[Ed Note: Joseph Tatner is a former Air Force Officer and is currently a defense research analyst. He has a Masters degree in National Security Studies. He is a member of the Naval Submarine League.]
“The cold war is over. The United Sillies won.
Hooray for our side. Now let’s slash defense.”
This type of thinking is sweeping through the nation as isolationism seems to be raising its ugly bead once again.
This should not be surprising, since after every major conflict in history (the Cold War can definitely be considered a prolonged conflict) America has rushed to divest itself of its weapons. While this is truly noble, it bas in the past proven to have been unwise, and this time may well prove to be disastrous — especially regarding the current proposal to reduce SLBMs to one warhead each.
Not that it is unreasonable to make adjustments or even reductions in our current defense posture. Our major nemesis has disappeared virtually overnight and the sad state of our economy demands more attention at home. Nevertheless, it will be a hard fought battle to ensure that Congress only cuts defense rather than guts defense. Bombers, missiles, and submarines are far more technical nowadays than they have ever been, and to believe that they can be manufactured overnight when the need arises is sheer fantasy.
The only reason Operation Desert Shield was a success was because we had enough weapons available to be put into place on a moment’s notice — before Iraq could move into other countries and gain more territory. Had we not already had those weapons as a deterrent to the Soviets, Saddam Hussein would have finished building his nuclear arsenal long before we could have hoped to resuscitate a long-dead military-industrial complex. In the end, the entire Middle East would have fallen under the domination of Iraq and there would have been nothing we could do about it without facing a nuclear war (SCUDs do much better with nuclear warheads). Such a scenario involving another as yet unknown dictator becomes more and more plausible, yet steps are being taken to gut the most survivable leg of our strategic Triad: the SLBMs.
In its fervor to cut defense and enhance nuclear stability, Congress is now considering reducing the warheads carried on our nuclear submarines to one per missile. The idea can be traced back to the Scowcroft Commission’s recommendation for the small ICBM (SICBM – the Air Force never liked the name Mulgetman ). In its failed attempt to gain a political consensus of support from the Congress, the Commission recommended both the single warhead SICBM and the ten-warhead MX Peacekeeper despite the fact that the strategies behind the two missiles were diametrically opposed to each other.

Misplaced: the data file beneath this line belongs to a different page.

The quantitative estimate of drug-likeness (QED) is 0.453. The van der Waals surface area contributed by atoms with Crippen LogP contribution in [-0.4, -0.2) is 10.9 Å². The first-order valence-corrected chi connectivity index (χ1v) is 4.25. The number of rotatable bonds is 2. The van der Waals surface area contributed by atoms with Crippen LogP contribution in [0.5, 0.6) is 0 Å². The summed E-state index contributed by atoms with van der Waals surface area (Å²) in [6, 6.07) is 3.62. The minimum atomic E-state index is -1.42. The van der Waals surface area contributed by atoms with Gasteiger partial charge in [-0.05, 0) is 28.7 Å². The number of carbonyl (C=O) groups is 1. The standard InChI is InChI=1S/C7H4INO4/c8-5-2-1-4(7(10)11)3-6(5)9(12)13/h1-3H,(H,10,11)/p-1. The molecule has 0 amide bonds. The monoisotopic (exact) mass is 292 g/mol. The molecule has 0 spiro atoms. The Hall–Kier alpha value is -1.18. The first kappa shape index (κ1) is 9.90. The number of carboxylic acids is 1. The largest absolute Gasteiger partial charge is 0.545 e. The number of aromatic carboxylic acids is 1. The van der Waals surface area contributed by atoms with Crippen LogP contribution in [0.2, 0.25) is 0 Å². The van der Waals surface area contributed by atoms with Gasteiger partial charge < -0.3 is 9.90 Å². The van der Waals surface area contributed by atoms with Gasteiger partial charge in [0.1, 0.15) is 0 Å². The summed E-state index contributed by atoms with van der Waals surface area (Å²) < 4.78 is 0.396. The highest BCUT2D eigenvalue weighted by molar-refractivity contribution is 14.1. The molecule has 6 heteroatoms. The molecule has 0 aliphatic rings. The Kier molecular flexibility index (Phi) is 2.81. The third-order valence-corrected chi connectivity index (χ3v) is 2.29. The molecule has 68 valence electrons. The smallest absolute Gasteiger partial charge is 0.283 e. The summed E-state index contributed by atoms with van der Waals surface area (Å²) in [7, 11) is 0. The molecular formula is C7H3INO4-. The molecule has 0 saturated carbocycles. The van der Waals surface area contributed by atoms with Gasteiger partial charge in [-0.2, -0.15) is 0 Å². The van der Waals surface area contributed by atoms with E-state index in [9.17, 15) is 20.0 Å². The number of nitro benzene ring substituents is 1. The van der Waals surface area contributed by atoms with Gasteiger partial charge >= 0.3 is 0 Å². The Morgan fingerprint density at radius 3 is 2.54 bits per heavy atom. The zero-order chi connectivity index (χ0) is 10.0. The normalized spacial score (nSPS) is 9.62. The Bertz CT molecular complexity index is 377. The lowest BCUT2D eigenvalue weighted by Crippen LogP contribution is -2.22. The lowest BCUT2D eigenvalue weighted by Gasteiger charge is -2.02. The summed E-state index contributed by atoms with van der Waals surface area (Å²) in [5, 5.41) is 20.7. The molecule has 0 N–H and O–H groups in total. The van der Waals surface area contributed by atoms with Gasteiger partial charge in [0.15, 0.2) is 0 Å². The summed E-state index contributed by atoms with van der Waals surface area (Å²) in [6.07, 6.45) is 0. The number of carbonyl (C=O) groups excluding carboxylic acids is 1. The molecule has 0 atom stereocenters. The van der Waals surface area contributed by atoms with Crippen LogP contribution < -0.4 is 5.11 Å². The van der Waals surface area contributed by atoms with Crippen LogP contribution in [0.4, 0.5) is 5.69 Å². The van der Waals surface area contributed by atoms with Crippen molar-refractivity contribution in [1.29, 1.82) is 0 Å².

The MX was endorsed because it would offset the dramatic warhead advantage of the Soviet Union. The SICBM was endorsed because it would enhance nuclear stability according to accepted strategy theory. Every missile targeted by an aggressor requires the allocation of not one but two warheads for attack in order to ensure the defender’s missile will be destroyed if anything should go wrong. Trading two warheads for one SICBM was at best an unappealing situation to a potential aggressor since the SICBM carried only one warhead.
As the MX missile carried ten times the number of warheads, however, it became a target that was ten times more desirable than the SICBM and therefore more destabilizing, but the U.S. would have a lot more warheads without paying for a lot more missiles. During a conventional war or in any situation where a nuclear exchange might seem plausible, a ten warhead MX force would invite a nuclear attack where a single warhead SICBM would not. It was hoped that as an incentive to keep the United States from building more Peacekeepers, the Soviets would recognize the harmonious effect of having single-warhead missiles and would then build many of their own. They did not.
This situation was made even more critical when none of the hide-and-seek basing modes for the MX were ever agreed upon and all of the missiles ended up in vulnerable fiXed silos, thereby rendering them even more destabilizing. It would have been less of a problem if the original concept had been put into effect, because even a missile with ten warheads would be an inequitable target if it was hidden in one of six or more possible locations. If one is going to try to deter a nuclear attack yet keep missiles in fiXed, known, targetable locations, it then makes sense that the missiles kept in those vulnerable locations have only one warhead so as to present a less inviting target for an aggressor.